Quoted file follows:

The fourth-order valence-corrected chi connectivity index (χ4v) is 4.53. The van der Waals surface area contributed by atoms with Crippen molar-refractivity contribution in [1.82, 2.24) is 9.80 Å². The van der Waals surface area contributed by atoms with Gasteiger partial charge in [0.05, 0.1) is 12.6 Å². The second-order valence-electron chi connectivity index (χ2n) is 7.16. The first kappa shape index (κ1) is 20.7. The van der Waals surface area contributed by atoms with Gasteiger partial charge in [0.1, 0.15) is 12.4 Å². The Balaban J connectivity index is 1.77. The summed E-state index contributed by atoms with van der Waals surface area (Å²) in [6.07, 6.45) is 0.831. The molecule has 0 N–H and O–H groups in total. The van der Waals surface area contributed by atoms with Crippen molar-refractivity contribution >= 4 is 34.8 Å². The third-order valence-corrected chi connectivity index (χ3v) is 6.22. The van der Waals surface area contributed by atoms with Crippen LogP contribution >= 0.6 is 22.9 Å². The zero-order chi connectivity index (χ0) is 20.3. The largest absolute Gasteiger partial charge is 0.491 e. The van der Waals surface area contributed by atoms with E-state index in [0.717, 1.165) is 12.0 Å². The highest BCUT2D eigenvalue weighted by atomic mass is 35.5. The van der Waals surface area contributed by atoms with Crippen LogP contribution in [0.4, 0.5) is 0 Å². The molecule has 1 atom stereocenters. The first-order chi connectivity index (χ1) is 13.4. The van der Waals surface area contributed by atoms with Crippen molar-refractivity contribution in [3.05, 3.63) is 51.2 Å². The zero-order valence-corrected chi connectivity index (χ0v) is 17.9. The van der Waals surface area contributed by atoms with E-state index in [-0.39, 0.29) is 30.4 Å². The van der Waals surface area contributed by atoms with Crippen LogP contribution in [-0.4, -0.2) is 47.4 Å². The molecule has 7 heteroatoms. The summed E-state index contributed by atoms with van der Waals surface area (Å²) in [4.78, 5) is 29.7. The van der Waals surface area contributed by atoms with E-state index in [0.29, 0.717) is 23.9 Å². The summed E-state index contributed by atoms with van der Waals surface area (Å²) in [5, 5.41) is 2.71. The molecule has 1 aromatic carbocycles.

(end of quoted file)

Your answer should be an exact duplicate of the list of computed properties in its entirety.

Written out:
The fourth-order valence-corrected chi connectivity index (χ4v) is 4.53. The van der Waals surface area contributed by atoms with Crippen molar-refractivity contribution in [1.82, 2.24) is 9.80 Å². The van der Waals surface area contributed by atoms with Gasteiger partial charge in [0.05, 0.1) is 12.6 Å². The second-order valence-electron chi connectivity index (χ2n) is 7.16. The first kappa shape index (κ1) is 20.7. The van der Waals surface area contributed by atoms with Gasteiger partial charge in [0.1, 0.15) is 12.4 Å². The Balaban J connectivity index is 1.77. The summed E-state index contributed by atoms with van der Waals surface area (Å²) in [6.07, 6.45) is 0.831. The molecule has 0 N–H and O–H groups in total. The van der Waals surface area contributed by atoms with Crippen molar-refractivity contribution >= 4 is 34.8 Å². The third-order valence-corrected chi connectivity index (χ3v) is 6.22. The van der Waals surface area contributed by atoms with Crippen LogP contribution >= 0.6 is 22.9 Å². The zero-order chi connectivity index (χ0) is 20.3. The largest absolute Gasteiger partial charge is 0.491 e. The van der Waals surface area contributed by atoms with E-state index in [0.717, 1.165) is 12.0 Å². The highest BCUT2D eigenvalue weighted by atomic mass is 35.5. The van der Waals surface area contributed by atoms with Crippen LogP contribution in [0.4, 0.5) is 0 Å². The molecule has 1 atom stereocenters. The first-order chi connectivity index (χ1) is 13.4. The van der Waals surface area contributed by atoms with Crippen molar-refractivity contribution in [3.05, 3.63) is 51.2 Å². The zero-order valence-corrected chi connectivity index (χ0v) is 17.9. The van der Waals surface area contributed by atoms with E-state index in [-0.39, 0.29) is 30.4 Å². The van der Waals surface area contributed by atoms with Crippen LogP contribution in [-0.4, -0.2) is 47.4 Å². The molecule has 7 heteroatoms. The summed E-state index contributed by atoms with van der Waals surface area (Å²) in [4.78, 5) is 29.7. The van der Waals surface area contributed by atoms with E-state index in [0.29, 0.717) is 23.9 Å². The summed E-state index contributed by atoms with van der Waals surface area (Å²) in [5, 5.41) is 2.71. The molecule has 1 aromatic carbocycles.